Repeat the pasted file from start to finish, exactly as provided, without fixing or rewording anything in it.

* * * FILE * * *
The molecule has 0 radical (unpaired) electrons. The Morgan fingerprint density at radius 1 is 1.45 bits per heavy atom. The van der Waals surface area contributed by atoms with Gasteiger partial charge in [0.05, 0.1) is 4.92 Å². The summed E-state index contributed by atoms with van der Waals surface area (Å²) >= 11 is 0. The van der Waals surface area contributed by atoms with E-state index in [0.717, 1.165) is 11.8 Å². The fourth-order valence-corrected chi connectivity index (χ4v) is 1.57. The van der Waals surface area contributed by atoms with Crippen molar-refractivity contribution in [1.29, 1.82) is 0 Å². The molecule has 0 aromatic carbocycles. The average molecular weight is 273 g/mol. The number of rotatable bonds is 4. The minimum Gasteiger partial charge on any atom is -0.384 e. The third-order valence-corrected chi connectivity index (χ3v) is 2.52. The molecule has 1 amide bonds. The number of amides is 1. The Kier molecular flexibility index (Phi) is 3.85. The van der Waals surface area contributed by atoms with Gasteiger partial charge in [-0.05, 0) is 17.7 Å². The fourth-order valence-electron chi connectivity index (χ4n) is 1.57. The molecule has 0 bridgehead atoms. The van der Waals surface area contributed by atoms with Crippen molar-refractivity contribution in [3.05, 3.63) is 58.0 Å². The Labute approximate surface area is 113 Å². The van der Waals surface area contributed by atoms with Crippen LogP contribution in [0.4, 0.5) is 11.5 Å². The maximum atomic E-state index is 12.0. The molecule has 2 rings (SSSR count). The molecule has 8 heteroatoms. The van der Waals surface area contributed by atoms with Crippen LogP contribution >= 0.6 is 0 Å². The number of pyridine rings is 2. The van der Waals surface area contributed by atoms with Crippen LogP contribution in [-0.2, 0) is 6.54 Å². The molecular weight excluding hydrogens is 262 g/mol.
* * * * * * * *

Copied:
The molecule has 0 radical (unpaired) electrons. The Morgan fingerprint density at radius 1 is 1.45 bits per heavy atom. The van der Waals surface area contributed by atoms with Gasteiger partial charge in [0.05, 0.1) is 4.92 Å². The summed E-state index contributed by atoms with van der Waals surface area (Å²) >= 11 is 0. The van der Waals surface area contributed by atoms with E-state index in [0.717, 1.165) is 11.8 Å². The fourth-order valence-corrected chi connectivity index (χ4v) is 1.57. The van der Waals surface area contributed by atoms with Crippen molar-refractivity contribution in [1.29, 1.82) is 0 Å². The molecule has 0 aromatic carbocycles. The average molecular weight is 273 g/mol. The number of rotatable bonds is 4. The minimum Gasteiger partial charge on any atom is -0.384 e. The third-order valence-corrected chi connectivity index (χ3v) is 2.52. The molecule has 1 amide bonds. The number of amides is 1. The Kier molecular flexibility index (Phi) is 3.85. The van der Waals surface area contributed by atoms with Gasteiger partial charge in [-0.05, 0) is 17.7 Å². The fourth-order valence-electron chi connectivity index (χ4n) is 1.57. The molecule has 0 bridgehead atoms. The van der Waals surface area contributed by atoms with Crippen molar-refractivity contribution in [3.05, 3.63) is 58.0 Å². The Labute approximate surface area is 113 Å². The van der Waals surface area contributed by atoms with Crippen LogP contribution in [0.4, 0.5) is 11.5 Å². The maximum atomic E-state index is 12.0. The molecule has 2 rings (SSSR count). The molecule has 8 heteroatoms. The van der Waals surface area contributed by atoms with Crippen LogP contribution >= 0.6 is 0 Å². The number of pyridine rings is 2. The van der Waals surface area contributed by atoms with Crippen LogP contribution in [-0.2, 0) is 6.54 Å². The molecular weight excluding hydrogens is 262 g/mol.